just checked the calculator against Janet's worksheet magic, and it gives the same result. However, the only reason it's faster than Janet's worksheet magic is that I already had the result from the Earned Income Worksheet on page 8 of Pub. 972 (because Janet had filled it out). If you added that worksheet to your calculator, that would make it even more useful (although it might begin to slide into geek-cred and overkill territory). Whether you do or not, here's the link to said worksheet: Publication 972.

Posted by Stephan on June 7, 2009, 3:34 pm

Yeah, mostly I agree, as that is how I designed the form, though I was able to make a couple things easier by asking the questions in a different order, and then skipping other, contingent questions, and removing some of the clauses about whether you were married or in the military to make a couple of the questions read easier.

It was mostly just a fun project to do it (and partially to get it done before the IRS, since they had been talking about having it up for months, and it took an hour or two to write it.

Posted by jondaley on June 7, 2009, 7:09 pm

Seems that the calculator is giving incorrect credit amounts. Tried to file it for single but it keeps adding in child tax credit and indicating my credit amount should be 1200 for dependents claimed when i entered 0.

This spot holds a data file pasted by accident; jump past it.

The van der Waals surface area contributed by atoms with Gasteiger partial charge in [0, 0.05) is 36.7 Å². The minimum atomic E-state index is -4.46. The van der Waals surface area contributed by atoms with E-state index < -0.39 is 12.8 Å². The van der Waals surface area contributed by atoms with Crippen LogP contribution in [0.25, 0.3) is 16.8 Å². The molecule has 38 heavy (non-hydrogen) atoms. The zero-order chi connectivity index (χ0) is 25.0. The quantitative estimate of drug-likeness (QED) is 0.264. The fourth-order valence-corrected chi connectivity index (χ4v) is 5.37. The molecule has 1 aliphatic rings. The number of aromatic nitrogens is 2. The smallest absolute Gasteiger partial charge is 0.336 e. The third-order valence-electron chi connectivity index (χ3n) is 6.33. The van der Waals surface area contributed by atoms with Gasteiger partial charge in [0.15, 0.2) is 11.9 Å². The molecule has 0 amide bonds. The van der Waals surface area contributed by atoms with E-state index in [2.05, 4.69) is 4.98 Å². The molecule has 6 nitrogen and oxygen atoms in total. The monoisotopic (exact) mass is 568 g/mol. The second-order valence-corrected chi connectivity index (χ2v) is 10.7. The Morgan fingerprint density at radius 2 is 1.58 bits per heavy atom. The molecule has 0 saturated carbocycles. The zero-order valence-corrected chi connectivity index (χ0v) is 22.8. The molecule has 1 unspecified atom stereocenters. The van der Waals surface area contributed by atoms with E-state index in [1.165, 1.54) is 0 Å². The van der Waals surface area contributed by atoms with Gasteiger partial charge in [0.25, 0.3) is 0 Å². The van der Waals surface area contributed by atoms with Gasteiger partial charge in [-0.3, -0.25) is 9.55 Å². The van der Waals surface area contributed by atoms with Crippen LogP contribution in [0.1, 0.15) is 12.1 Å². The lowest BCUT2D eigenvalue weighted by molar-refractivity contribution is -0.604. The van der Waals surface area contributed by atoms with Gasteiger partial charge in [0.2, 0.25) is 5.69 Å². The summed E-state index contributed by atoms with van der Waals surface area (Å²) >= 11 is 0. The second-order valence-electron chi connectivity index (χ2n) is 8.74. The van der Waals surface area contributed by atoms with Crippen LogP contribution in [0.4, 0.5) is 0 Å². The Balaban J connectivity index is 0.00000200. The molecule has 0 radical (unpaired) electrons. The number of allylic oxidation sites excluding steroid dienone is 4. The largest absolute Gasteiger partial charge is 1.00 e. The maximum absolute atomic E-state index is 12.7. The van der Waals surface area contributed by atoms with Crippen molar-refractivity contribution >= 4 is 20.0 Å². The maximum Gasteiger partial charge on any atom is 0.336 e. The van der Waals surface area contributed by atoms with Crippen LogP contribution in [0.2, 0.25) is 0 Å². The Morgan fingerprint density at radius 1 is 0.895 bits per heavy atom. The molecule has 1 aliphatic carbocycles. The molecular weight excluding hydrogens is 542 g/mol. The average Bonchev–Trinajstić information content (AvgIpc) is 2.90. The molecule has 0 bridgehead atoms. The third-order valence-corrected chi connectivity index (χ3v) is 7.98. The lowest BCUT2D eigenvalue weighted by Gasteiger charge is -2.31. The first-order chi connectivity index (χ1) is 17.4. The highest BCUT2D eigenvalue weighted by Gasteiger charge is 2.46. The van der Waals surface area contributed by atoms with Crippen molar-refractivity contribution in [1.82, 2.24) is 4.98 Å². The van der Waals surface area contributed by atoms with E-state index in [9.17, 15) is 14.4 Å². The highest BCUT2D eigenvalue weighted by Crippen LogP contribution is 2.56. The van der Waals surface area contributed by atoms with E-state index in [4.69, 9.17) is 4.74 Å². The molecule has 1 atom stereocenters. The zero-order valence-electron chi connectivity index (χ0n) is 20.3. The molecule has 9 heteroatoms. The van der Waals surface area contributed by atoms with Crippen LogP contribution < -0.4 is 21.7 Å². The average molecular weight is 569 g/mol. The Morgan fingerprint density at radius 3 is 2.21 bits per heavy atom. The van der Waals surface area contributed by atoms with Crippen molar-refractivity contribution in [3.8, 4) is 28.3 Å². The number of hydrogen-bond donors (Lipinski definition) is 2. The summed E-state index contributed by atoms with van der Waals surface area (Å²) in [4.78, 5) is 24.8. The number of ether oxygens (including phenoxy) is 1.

Posted by Mark on February 21, 2014, 4:12 pm

Needs updating. Adds in incorrect info
Posted by Tom on February 21, 2014, 4:13 pm

So, I'm a little suspicious of two comments from the same IP address within the IRS's headquarters with different names within a minute of each other 5 years after this post was relevant. (And I see that if the IRS ever did get a calculator done, it has been removed from the internet).

Does anyone care about this rebate calculator any more?

If you are a real person, what numbers did you enter? I put in single, no children, and various other zeros, and the calculator calculated that there was 0 refund due. I don't remember how this refund worked, since it was so long ago.

If you want help on this, please let me know what numbers you typed in and what answer you think you should have gotten. As far as I know, it is working correctly.

Posted by jondaley on February 21, 2014, 7:55 pm

You haven't been making any negative comments about the President lately, have you? See today's Mallard Fillmore.
Posted by Linda Wightman on February 21, 2014, 8:09 pm